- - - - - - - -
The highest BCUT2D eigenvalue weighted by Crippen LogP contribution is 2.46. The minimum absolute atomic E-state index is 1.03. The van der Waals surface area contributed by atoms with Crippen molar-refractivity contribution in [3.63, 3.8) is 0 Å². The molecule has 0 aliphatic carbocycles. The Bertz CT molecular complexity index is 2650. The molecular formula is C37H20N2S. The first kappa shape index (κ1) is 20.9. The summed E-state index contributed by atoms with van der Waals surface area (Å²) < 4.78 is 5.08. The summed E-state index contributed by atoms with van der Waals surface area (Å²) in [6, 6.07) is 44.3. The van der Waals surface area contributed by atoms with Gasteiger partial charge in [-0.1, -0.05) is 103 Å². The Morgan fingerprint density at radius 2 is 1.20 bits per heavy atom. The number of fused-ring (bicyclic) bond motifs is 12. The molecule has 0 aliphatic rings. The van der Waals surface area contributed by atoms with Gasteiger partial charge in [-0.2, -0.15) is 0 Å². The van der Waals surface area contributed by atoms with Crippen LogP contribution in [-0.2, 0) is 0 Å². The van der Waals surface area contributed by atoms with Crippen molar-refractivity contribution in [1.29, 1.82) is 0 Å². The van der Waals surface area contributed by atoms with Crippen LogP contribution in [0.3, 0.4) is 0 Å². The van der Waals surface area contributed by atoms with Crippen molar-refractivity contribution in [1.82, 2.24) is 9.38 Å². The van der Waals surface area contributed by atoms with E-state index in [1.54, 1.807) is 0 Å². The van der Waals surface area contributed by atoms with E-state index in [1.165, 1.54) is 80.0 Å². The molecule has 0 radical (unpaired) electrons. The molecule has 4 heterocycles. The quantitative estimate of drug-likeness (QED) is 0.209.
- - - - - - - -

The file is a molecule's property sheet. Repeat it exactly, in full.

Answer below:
The highest BCUT2D eigenvalue weighted by Crippen LogP contribution is 2.46. The minimum absolute atomic E-state index is 1.03. The van der Waals surface area contributed by atoms with Crippen molar-refractivity contribution in [3.63, 3.8) is 0 Å². The molecule has 0 aliphatic carbocycles. The Bertz CT molecular complexity index is 2650. The molecular formula is C37H20N2S. The first kappa shape index (κ1) is 20.9. The summed E-state index contributed by atoms with van der Waals surface area (Å²) < 4.78 is 5.08. The summed E-state index contributed by atoms with van der Waals surface area (Å²) in [6, 6.07) is 44.3. The van der Waals surface area contributed by atoms with Gasteiger partial charge in [-0.1, -0.05) is 103 Å². The Morgan fingerprint density at radius 2 is 1.20 bits per heavy atom. The number of fused-ring (bicyclic) bond motifs is 12. The molecule has 0 aliphatic rings. The van der Waals surface area contributed by atoms with Gasteiger partial charge in [-0.2, -0.15) is 0 Å². The van der Waals surface area contributed by atoms with Crippen LogP contribution in [-0.2, 0) is 0 Å². The van der Waals surface area contributed by atoms with Crippen molar-refractivity contribution in [1.29, 1.82) is 0 Å². The van der Waals surface area contributed by atoms with Crippen LogP contribution in [0.3, 0.4) is 0 Å². The van der Waals surface area contributed by atoms with Crippen molar-refractivity contribution in [1.82, 2.24) is 9.38 Å². The van der Waals surface area contributed by atoms with E-state index in [1.54, 1.807) is 0 Å². The van der Waals surface area contributed by atoms with E-state index in [1.165, 1.54) is 80.0 Å². The molecule has 0 radical (unpaired) electrons. The molecule has 4 heterocycles. The quantitative estimate of drug-likeness (QED) is 0.209.